A decade later the Nitrates Directive was adopted and member states then had to apply control measures on the agricultural industry to prevent pollution of drinking water, rivers and lakes. Another part of the new ruling also required groundwater to be kept pesticide free.
Although the legislation set out objectives, little was done to achieve these aims and the rising rate of pollution was not being addressed. The Water Framework Direction adopted in 2000 moved the debate forwards but did not provide a clear way for implementation to become more widespread. The new Groundwater Directive has been designed to address these difficult issues.
The new directives build on the 'prevent and limit' approach of previous legislation buts this adds to a more holistic eco-system based model, which the EU believes gives member states more flexibility.increasing concern in the current market. The Nordic countries as well as Germany, Austria, Switzerland, France and Northern Italy already have strict enforcement of regulations on wastewater from quarrying operations. But these regulations are increasingly coming into play in Spain and Southern Italy already and are likely to be enforced in Eastern European countries too in the near future.
Recycling The basic concept is similar for all the units. Wastewater enters the plant and is agitated so that chemicals can be added. The heavy particles then sink to the bottom and the clean water can be drawn off from the top.
"To dimension the plant, we ask the customer how many thousand litres of water they use. For every cubic metre of aggregate produced, they need 1.5-2m3 of water. The target of the plant is to have clean water and a reduced volume of mud. We also sample the water and test it to find the percentage of mud. We always go to the customer and test because we must certify the method is correct for the application," explained Zago.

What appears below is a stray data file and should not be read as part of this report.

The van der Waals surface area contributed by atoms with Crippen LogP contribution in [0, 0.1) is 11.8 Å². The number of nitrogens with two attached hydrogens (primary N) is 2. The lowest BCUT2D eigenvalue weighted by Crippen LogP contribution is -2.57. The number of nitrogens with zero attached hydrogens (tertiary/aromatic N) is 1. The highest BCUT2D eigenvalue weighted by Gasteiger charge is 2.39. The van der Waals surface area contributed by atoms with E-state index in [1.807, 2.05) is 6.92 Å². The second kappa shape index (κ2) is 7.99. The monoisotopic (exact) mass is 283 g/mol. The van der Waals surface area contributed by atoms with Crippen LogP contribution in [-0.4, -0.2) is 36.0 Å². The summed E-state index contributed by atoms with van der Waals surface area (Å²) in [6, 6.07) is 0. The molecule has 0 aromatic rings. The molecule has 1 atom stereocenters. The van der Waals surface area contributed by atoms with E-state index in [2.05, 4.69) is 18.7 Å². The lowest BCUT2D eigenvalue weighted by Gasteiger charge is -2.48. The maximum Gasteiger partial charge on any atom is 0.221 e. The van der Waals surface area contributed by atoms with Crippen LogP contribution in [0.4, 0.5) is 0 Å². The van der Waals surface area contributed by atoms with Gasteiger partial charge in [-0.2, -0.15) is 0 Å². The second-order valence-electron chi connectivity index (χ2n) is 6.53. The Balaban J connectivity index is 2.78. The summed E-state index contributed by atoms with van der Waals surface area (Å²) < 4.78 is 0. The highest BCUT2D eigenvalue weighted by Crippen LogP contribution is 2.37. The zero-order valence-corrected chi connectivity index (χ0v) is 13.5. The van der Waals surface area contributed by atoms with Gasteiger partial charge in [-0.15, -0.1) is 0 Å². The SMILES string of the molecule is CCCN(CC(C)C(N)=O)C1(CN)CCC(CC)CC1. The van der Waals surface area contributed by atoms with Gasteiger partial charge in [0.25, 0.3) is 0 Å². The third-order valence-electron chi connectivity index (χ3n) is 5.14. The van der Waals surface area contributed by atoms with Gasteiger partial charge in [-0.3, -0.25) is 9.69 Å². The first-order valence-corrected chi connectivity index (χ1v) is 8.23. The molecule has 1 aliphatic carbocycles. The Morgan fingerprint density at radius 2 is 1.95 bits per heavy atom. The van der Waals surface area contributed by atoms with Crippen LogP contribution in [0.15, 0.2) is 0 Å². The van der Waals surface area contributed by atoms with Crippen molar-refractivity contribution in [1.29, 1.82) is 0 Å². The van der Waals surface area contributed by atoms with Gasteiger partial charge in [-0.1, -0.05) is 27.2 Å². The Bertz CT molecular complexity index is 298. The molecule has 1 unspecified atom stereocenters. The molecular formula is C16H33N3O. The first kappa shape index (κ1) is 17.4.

Up to 80% of aggregate process water can be recycled, reducing both water demand and risk of pollution
The largest plant built so far was for a customer in Switzerland and is able to handle 14,000litres of water/min, while a 10,000litre/min plant has been built for a customer in Germany. However, a throughput of 2,000-5,000litres/min is the most common size range for a dewatering plant.
The filter presses are made to Fraccaroli & Balzan's own specifications and can be tailored to meet the particular needs of each dewatering application according to the firm. The presses are PLC controlled with sensors that detect when the water stops dropping out of the material under pressure and then open so as to let the cakes fall out.
Once the water has been squeezed out of the mud, the waste material is left to dry and this neutral product can be used for backfilling purposes or as sub-base for road construction.
The biggest press Fraccaroli & Balzan has made so far featured 80 plates measuring 1.5 x 1.5m and this was able to fit onto a 13.6m maximum truck length, although the company said it is able to build units featuring up to 100 plates (such a unit would require special transport requirements though). Key features of the filter presses developed by Fraccaroli & Balzan for the quarrying cycle include an innovative integral automatic plate washing system and the use of textiles specially selected for the application.
According to Zago, use of filter presses to recycle process water in quarries can not only reduce the operational costs at the site, but also significantly lower the environmental risks associated with groundwater and surface water pollution